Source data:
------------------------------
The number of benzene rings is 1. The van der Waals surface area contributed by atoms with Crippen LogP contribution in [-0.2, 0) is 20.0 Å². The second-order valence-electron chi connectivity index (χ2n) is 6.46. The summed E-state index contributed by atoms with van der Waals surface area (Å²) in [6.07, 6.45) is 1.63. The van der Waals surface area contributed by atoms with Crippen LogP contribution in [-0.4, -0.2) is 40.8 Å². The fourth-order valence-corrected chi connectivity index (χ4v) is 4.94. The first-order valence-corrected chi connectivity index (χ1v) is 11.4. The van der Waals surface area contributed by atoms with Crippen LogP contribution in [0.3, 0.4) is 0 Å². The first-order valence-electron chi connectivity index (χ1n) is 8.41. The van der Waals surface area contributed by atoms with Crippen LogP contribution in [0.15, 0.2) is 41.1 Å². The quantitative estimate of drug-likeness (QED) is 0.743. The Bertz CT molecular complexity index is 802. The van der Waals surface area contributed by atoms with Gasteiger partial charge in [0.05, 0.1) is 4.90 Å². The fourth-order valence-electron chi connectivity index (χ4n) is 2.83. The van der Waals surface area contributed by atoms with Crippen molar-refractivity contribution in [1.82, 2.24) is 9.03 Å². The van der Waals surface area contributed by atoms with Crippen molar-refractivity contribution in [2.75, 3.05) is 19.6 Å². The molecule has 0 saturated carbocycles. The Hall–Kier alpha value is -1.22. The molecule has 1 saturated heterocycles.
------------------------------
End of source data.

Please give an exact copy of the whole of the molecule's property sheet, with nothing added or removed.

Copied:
The number of benzene rings is 1. The van der Waals surface area contributed by atoms with Crippen LogP contribution in [-0.2, 0) is 20.0 Å². The second-order valence-electron chi connectivity index (χ2n) is 6.46. The summed E-state index contributed by atoms with van der Waals surface area (Å²) in [6.07, 6.45) is 1.63. The van der Waals surface area contributed by atoms with Crippen LogP contribution in [-0.4, -0.2) is 40.8 Å². The fourth-order valence-corrected chi connectivity index (χ4v) is 4.94. The first-order valence-corrected chi connectivity index (χ1v) is 11.4. The van der Waals surface area contributed by atoms with Crippen LogP contribution in [0.3, 0.4) is 0 Å². The first-order valence-electron chi connectivity index (χ1n) is 8.41. The van der Waals surface area contributed by atoms with Crippen LogP contribution in [0.15, 0.2) is 41.1 Å². The quantitative estimate of drug-likeness (QED) is 0.743. The Bertz CT molecular complexity index is 802. The van der Waals surface area contributed by atoms with Gasteiger partial charge in [0.05, 0.1) is 4.90 Å². The fourth-order valence-electron chi connectivity index (χ4n) is 2.83. The van der Waals surface area contributed by atoms with Crippen molar-refractivity contribution in [1.82, 2.24) is 9.03 Å². The van der Waals surface area contributed by atoms with Crippen molar-refractivity contribution in [2.75, 3.05) is 19.6 Å². The molecule has 0 saturated carbocycles. The Hall–Kier alpha value is -1.22. The molecule has 1 saturated heterocycles.